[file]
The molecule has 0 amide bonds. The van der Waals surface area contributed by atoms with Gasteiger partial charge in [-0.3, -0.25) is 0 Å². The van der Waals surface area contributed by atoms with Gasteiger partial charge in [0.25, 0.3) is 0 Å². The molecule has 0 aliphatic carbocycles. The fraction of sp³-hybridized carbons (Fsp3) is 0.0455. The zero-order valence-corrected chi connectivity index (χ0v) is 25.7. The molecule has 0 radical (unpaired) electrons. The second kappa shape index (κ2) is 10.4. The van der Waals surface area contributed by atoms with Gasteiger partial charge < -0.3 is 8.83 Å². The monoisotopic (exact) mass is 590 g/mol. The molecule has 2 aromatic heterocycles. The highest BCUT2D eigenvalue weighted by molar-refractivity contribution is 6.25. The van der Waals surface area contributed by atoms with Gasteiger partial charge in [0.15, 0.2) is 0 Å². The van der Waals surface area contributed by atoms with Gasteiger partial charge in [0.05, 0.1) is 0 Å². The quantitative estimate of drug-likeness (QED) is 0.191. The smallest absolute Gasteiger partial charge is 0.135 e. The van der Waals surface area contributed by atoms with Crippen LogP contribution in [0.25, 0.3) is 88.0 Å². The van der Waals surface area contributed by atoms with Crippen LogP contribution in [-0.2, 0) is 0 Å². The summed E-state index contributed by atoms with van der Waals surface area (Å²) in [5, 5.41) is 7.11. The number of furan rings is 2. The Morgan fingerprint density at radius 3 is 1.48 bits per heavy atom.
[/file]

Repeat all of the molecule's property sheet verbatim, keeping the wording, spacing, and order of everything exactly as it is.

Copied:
The molecule has 0 amide bonds. The van der Waals surface area contributed by atoms with Gasteiger partial charge in [-0.3, -0.25) is 0 Å². The van der Waals surface area contributed by atoms with Gasteiger partial charge in [0.25, 0.3) is 0 Å². The molecule has 0 aliphatic carbocycles. The fraction of sp³-hybridized carbons (Fsp3) is 0.0455. The zero-order valence-corrected chi connectivity index (χ0v) is 25.7. The molecule has 0 radical (unpaired) electrons. The second kappa shape index (κ2) is 10.4. The van der Waals surface area contributed by atoms with Gasteiger partial charge < -0.3 is 8.83 Å². The monoisotopic (exact) mass is 590 g/mol. The molecule has 2 aromatic heterocycles. The highest BCUT2D eigenvalue weighted by molar-refractivity contribution is 6.25. The van der Waals surface area contributed by atoms with Gasteiger partial charge in [0.15, 0.2) is 0 Å². The van der Waals surface area contributed by atoms with Gasteiger partial charge in [0.05, 0.1) is 0 Å². The quantitative estimate of drug-likeness (QED) is 0.191. The smallest absolute Gasteiger partial charge is 0.135 e. The van der Waals surface area contributed by atoms with Crippen LogP contribution in [0.25, 0.3) is 88.0 Å². The van der Waals surface area contributed by atoms with Crippen LogP contribution in [-0.2, 0) is 0 Å². The summed E-state index contributed by atoms with van der Waals surface area (Å²) in [5, 5.41) is 7.11. The number of furan rings is 2. The Morgan fingerprint density at radius 3 is 1.48 bits per heavy atom.